The rate of edentulism - loss of all natural teeth - varies with age, but according to 2015 Australian Government survey data, the issue affects 19.1 percent of Australians over the age of 65, compared to just 3.2 percent of those aged 45-64.
For the many older Australians affected by tooth loss, a spokesperson for experts in dental work, the Malo Clinic, says it leaves them with the challenge of deciding to leave the gaps, or fill them with a part denture, a bridge or even an implant.
“Aside from being visibly unappealing, gaps can create an increased risk of infection, bone and tissue loss and may cause instability for the surrounding teeth, potentially leading to further extractions. It’s a slippery slope when you begin losing teeth,” the spokesperson says.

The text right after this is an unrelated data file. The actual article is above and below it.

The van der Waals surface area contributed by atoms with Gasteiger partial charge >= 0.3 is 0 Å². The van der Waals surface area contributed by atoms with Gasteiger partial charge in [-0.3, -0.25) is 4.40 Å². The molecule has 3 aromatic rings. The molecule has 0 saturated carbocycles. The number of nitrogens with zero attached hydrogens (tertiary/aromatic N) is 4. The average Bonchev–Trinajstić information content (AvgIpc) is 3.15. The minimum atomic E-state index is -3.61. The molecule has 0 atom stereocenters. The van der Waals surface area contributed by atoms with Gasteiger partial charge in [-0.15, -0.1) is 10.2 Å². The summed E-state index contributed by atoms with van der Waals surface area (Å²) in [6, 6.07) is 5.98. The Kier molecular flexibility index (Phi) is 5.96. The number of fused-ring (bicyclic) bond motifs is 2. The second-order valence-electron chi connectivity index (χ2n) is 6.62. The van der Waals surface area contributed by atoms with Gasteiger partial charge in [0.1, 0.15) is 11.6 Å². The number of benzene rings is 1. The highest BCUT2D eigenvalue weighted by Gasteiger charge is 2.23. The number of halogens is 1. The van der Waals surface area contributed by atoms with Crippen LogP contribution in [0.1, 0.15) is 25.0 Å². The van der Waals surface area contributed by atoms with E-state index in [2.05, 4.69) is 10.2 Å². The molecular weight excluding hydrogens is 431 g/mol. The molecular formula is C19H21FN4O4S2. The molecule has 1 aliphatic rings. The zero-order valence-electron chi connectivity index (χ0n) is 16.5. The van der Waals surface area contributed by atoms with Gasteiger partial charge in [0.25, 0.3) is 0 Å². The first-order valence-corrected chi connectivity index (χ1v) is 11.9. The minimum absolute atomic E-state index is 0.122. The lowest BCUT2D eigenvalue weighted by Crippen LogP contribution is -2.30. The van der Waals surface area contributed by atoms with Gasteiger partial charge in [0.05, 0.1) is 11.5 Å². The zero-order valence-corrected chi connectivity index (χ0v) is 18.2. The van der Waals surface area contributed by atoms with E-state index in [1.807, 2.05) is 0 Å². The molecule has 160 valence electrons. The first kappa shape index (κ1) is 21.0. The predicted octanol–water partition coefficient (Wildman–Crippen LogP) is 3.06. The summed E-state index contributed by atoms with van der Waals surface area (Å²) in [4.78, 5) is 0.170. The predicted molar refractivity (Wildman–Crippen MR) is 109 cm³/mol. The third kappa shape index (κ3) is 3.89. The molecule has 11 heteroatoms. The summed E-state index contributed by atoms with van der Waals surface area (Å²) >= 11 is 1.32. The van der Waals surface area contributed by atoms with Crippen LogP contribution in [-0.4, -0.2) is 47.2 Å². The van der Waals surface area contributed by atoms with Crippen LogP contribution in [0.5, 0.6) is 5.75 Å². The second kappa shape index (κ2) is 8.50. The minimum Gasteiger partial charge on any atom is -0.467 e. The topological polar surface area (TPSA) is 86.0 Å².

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“Dental bridges are useful prosthetic devices but they are reliant on the support of surrounding teeth.
They can last up to a decade and maybe longer but will require replacement.
“Often the ideal, longer-lasting solution is dental implants.” The spokesperson explains how they believe dental implants can improve a person’s quality of life.
Souce : agedcareguide.com.au